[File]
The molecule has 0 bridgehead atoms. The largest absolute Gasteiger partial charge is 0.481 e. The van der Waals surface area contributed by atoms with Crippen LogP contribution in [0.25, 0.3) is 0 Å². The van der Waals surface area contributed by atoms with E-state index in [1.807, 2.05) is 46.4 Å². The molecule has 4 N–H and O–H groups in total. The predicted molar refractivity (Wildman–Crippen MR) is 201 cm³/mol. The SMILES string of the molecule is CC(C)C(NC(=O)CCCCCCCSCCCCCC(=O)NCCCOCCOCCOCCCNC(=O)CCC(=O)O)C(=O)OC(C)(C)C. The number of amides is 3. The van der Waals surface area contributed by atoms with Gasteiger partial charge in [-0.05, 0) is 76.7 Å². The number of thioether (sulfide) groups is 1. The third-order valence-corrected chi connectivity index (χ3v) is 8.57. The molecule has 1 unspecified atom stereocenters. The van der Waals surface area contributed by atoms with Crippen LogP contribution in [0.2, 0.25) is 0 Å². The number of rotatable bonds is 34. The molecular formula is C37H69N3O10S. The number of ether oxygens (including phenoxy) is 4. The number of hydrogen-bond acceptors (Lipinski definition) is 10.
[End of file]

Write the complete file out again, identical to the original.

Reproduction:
The molecule has 0 bridgehead atoms. The largest absolute Gasteiger partial charge is 0.481 e. The van der Waals surface area contributed by atoms with Crippen LogP contribution in [0.25, 0.3) is 0 Å². The van der Waals surface area contributed by atoms with E-state index in [1.807, 2.05) is 46.4 Å². The molecule has 4 N–H and O–H groups in total. The predicted molar refractivity (Wildman–Crippen MR) is 201 cm³/mol. The SMILES string of the molecule is CC(C)C(NC(=O)CCCCCCCSCCCCCC(=O)NCCCOCCOCCOCCCNC(=O)CCC(=O)O)C(=O)OC(C)(C)C. The number of amides is 3. The van der Waals surface area contributed by atoms with Gasteiger partial charge in [-0.05, 0) is 76.7 Å². The number of thioether (sulfide) groups is 1. The third-order valence-corrected chi connectivity index (χ3v) is 8.57. The molecule has 1 unspecified atom stereocenters. The van der Waals surface area contributed by atoms with Crippen LogP contribution in [0.2, 0.25) is 0 Å². The number of rotatable bonds is 34. The molecular formula is C37H69N3O10S. The number of ether oxygens (including phenoxy) is 4. The number of hydrogen-bond acceptors (Lipinski definition) is 10.